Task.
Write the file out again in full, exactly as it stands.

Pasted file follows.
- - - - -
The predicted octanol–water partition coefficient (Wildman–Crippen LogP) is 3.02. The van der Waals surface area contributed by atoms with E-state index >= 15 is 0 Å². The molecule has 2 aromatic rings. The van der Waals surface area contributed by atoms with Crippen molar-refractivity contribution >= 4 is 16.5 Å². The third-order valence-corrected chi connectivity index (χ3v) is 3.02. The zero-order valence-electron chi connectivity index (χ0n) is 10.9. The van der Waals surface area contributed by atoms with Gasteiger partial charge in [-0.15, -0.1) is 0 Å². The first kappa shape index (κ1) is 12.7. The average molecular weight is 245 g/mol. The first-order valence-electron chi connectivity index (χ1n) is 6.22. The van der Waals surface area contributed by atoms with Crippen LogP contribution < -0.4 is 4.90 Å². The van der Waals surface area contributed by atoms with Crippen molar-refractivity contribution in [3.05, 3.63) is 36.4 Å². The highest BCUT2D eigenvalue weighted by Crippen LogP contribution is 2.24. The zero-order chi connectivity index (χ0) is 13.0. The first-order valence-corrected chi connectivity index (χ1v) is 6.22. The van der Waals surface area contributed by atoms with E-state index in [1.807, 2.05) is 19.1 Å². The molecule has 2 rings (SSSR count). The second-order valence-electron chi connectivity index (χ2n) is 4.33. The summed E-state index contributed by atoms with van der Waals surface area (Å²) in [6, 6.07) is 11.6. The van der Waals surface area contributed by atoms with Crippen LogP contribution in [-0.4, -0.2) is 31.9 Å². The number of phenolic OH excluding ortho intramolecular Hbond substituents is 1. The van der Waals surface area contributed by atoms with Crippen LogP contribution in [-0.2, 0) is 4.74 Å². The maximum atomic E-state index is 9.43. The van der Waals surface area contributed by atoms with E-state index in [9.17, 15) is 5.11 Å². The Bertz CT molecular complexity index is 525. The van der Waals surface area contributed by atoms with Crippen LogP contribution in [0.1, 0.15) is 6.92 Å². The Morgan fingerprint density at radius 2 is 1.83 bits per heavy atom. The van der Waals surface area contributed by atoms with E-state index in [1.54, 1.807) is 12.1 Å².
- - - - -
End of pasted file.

The predicted octanol–water partition coefficient (Wildman–Crippen LogP) is 3.02. The van der Waals surface area contributed by atoms with E-state index >= 15 is 0 Å². The molecule has 2 aromatic rings. The van der Waals surface area contributed by atoms with Crippen molar-refractivity contribution >= 4 is 16.5 Å². The third-order valence-corrected chi connectivity index (χ3v) is 3.02. The zero-order valence-electron chi connectivity index (χ0n) is 10.9. The van der Waals surface area contributed by atoms with Gasteiger partial charge in [-0.15, -0.1) is 0 Å². The first kappa shape index (κ1) is 12.7. The average molecular weight is 245 g/mol. The first-order valence-electron chi connectivity index (χ1n) is 6.22. The van der Waals surface area contributed by atoms with Crippen LogP contribution < -0.4 is 4.90 Å². The van der Waals surface area contributed by atoms with Crippen molar-refractivity contribution in [3.05, 3.63) is 36.4 Å². The highest BCUT2D eigenvalue weighted by Crippen LogP contribution is 2.24. The zero-order chi connectivity index (χ0) is 13.0. The first-order valence-corrected chi connectivity index (χ1v) is 6.22. The van der Waals surface area contributed by atoms with E-state index in [1.807, 2.05) is 19.1 Å². The molecule has 2 rings (SSSR count). The second-order valence-electron chi connectivity index (χ2n) is 4.33. The summed E-state index contributed by atoms with van der Waals surface area (Å²) in [6, 6.07) is 11.6. The van der Waals surface area contributed by atoms with Crippen LogP contribution in [-0.4, -0.2) is 31.9 Å². The number of phenolic OH excluding ortho intramolecular Hbond substituents is 1. The van der Waals surface area contributed by atoms with Crippen LogP contribution in [-0.2, 0) is 4.74 Å². The maximum atomic E-state index is 9.43. The van der Waals surface area contributed by atoms with E-state index in [9.17, 15) is 5.11 Å². The Bertz CT molecular complexity index is 525. The van der Waals surface area contributed by atoms with Crippen LogP contribution in [0.1, 0.15) is 6.92 Å². The Morgan fingerprint density at radius 2 is 1.83 bits per heavy atom. The van der Waals surface area contributed by atoms with E-state index in [1.54, 1.807) is 12.1 Å².